A historic feat will soon be recorded. The first direct transatlantic submarine cable, between Africa and America, is nearing completion. The South Atlantic Cable System (SACS) would connect African telecoms through Angola to Brazil in South America.
This is a really big development. Presently, African telecom operators have no direct link to the American continent. Every connection to America has to first be routed through Europe via the West African Cable System (WACS). WACS connects Africa to Europe directly, and gives the continent access to other regions. Meanwhile, South American telecoms need to route communications to the US before it can reach regions like Africa, Europe and Asia.
But with the completion of SACS, Tech Central reports, African and South American telecom operators would be able to avoid rerouting altogether. The new cable system would provide direct data access to each region’s existing telecom infrastructure. Africa would be able to reach the US without linking to Europe, and South America would be able to reach Europe and Asia without linking through the US.
What benefit does it have?
Construction of the SACS cable link would have quite an impact. When completed, this cable system is expected to cut data traffic cost by up to 80%. SACS would also facilitate a much faster data traffic transfer rate.
Presently, WACS has a total capacity of 14.5Tbit/s. But SACS is going to beat that. It is going to provide 40Tbit/s when completed. SACS would transmit 100Gbit/s through four fiber pairs. This would mean a much faster data transfer rate. And while WACS has a connectivity time of about 350 milliseconds, SACS is expected to trump that. It would have a connectivity time of just 63 milliseconds.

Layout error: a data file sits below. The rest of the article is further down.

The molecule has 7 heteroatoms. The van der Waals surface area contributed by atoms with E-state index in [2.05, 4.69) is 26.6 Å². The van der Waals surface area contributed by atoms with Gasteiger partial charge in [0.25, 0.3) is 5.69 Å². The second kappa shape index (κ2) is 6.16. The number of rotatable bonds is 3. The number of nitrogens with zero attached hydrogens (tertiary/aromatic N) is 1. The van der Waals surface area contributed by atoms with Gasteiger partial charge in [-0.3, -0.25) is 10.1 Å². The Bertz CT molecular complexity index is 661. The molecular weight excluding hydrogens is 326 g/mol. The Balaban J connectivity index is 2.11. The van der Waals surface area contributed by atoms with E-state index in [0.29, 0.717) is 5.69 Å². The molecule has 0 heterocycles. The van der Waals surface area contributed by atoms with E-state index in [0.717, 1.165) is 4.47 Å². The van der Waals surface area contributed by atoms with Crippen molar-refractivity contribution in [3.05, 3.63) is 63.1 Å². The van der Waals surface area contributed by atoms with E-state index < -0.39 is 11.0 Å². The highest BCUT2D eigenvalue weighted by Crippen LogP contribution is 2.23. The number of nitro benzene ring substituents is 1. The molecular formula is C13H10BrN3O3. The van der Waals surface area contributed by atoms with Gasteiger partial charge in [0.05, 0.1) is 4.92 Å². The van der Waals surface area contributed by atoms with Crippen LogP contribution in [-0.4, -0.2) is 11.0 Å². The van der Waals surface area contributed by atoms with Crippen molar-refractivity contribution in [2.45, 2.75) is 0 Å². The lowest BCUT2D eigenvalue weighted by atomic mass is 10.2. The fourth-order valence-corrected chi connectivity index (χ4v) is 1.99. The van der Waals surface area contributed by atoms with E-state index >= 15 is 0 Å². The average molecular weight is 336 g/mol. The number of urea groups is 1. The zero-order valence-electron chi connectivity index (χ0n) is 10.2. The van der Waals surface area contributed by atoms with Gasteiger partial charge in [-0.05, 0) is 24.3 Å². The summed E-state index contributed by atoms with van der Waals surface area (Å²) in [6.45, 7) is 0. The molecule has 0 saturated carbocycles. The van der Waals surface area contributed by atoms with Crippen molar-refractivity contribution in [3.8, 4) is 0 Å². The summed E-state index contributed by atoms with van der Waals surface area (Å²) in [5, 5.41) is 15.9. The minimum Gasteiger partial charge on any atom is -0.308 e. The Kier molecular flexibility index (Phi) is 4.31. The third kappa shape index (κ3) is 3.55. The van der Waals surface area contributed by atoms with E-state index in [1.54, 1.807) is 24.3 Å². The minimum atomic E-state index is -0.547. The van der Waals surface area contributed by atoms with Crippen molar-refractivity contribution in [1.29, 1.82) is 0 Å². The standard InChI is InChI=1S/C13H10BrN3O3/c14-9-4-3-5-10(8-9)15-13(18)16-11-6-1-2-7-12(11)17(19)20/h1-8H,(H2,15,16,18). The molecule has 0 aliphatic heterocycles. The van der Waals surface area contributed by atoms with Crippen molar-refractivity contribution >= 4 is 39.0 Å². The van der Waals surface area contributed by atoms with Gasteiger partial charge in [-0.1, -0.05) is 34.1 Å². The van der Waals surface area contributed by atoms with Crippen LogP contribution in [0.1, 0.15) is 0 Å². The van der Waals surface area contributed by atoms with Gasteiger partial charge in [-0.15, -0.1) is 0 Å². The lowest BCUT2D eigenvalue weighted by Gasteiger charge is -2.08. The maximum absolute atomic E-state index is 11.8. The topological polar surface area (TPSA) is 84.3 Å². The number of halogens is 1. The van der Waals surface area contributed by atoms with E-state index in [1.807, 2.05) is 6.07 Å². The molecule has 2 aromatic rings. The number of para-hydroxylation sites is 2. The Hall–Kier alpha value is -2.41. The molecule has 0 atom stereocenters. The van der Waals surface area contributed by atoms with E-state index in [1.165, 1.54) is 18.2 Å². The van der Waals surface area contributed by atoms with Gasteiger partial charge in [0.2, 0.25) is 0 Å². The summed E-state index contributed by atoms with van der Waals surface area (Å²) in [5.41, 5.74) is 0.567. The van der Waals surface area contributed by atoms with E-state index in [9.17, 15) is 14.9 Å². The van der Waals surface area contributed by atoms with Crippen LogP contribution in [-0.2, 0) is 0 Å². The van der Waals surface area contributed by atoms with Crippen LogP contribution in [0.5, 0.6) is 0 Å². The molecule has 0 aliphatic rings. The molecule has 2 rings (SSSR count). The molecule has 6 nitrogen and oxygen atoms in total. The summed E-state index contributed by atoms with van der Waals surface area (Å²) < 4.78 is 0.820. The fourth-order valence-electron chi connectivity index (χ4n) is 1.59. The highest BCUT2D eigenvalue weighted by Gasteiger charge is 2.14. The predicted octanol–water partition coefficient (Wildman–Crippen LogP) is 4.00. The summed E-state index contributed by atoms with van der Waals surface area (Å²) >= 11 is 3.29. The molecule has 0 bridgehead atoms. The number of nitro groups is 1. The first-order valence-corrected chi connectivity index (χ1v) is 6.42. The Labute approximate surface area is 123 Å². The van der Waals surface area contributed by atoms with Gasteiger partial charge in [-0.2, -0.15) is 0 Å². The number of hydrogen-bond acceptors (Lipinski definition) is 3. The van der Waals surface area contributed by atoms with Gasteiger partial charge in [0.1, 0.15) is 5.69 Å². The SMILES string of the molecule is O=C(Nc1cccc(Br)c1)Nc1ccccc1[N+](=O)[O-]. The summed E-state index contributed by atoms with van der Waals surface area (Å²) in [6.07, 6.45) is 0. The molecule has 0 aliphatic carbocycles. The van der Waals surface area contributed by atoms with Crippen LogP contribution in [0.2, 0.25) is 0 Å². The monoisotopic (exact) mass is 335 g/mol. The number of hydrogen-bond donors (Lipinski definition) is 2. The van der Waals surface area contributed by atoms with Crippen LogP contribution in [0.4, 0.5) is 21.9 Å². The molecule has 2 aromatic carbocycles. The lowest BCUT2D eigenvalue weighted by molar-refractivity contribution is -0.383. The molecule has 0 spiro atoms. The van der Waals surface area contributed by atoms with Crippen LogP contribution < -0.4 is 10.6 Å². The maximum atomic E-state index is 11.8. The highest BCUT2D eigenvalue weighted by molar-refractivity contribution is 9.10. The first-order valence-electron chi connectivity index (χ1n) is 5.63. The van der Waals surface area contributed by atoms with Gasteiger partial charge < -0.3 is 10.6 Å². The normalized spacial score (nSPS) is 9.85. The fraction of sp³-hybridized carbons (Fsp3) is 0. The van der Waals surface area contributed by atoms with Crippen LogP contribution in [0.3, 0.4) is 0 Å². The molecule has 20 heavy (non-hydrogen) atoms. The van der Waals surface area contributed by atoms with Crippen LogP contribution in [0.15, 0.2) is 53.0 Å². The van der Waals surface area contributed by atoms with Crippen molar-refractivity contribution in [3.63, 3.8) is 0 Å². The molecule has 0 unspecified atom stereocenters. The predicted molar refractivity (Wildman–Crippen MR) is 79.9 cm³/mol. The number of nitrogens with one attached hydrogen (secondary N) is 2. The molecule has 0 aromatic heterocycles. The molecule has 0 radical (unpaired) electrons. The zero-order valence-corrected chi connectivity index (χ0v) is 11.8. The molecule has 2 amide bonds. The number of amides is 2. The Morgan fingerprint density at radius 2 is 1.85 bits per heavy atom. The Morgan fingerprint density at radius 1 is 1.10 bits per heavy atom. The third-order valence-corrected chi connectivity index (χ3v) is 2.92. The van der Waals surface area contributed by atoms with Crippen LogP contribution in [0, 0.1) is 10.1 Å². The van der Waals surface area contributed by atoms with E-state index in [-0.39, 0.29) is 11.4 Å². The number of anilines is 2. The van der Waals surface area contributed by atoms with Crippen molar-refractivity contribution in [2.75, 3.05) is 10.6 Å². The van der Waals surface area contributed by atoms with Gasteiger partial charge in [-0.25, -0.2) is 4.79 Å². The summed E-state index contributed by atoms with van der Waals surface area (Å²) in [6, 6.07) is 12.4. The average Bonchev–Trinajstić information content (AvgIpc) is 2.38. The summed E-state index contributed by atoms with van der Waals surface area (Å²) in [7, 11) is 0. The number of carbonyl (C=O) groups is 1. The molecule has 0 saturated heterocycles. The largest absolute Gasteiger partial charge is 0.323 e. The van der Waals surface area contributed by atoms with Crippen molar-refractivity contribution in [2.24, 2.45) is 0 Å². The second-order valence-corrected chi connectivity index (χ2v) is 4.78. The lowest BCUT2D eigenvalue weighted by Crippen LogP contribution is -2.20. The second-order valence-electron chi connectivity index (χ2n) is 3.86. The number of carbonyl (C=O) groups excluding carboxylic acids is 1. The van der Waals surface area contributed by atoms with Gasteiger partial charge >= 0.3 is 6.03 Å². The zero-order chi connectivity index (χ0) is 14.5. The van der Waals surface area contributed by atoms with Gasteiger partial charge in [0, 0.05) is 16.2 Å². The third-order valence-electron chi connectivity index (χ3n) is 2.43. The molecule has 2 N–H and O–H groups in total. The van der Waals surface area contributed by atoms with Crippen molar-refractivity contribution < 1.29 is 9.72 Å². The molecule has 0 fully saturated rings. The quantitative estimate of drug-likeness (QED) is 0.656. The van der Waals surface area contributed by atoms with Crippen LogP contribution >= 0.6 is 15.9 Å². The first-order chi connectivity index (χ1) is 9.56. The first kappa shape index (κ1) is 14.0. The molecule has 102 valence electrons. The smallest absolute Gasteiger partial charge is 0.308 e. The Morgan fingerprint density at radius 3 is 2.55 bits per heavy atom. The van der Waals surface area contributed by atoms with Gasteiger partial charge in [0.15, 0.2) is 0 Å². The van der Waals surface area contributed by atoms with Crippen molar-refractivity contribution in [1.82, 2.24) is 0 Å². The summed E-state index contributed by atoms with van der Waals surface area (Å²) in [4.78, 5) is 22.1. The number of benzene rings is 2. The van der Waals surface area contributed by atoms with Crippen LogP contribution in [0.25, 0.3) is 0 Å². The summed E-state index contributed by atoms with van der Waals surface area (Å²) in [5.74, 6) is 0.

The impact of these would be huge with time for Africa. In Nigeria, for instance, over the last 8 years, cost of data has been slashed greatly. Back in 2009, MTN (a lead WACS partner) offered 100MB of data at a cost of N1000. But today, some telcos in Nigeria offer 3GB for that same amount; with MTN offering 1.5GB for the same price.
This did not happen on its own. It is possibly a result of the development of the West African Cable System, which became operational in 2012. Consistent improvements to WACS coincide with reduction in the price of data in Nigeria. But with the benefits SACS has over WACS, we should see a lot more improvements in the next few years.
But overall, the development of SACS would create a net benefit for the development prospects of nations in the Global South (Africa and South America).
Development of SACS
The deployment of the SACS submarine cable began in August 2017. Construction of the cable link is estimated to be over $250 million. The funds are being provided by Angola Cables, a fiber-optics capable operator in Angola. Angola Cables is also leading the development of the project, expected to be completed by the mid-2018 and operational by the third quarter of 2018.
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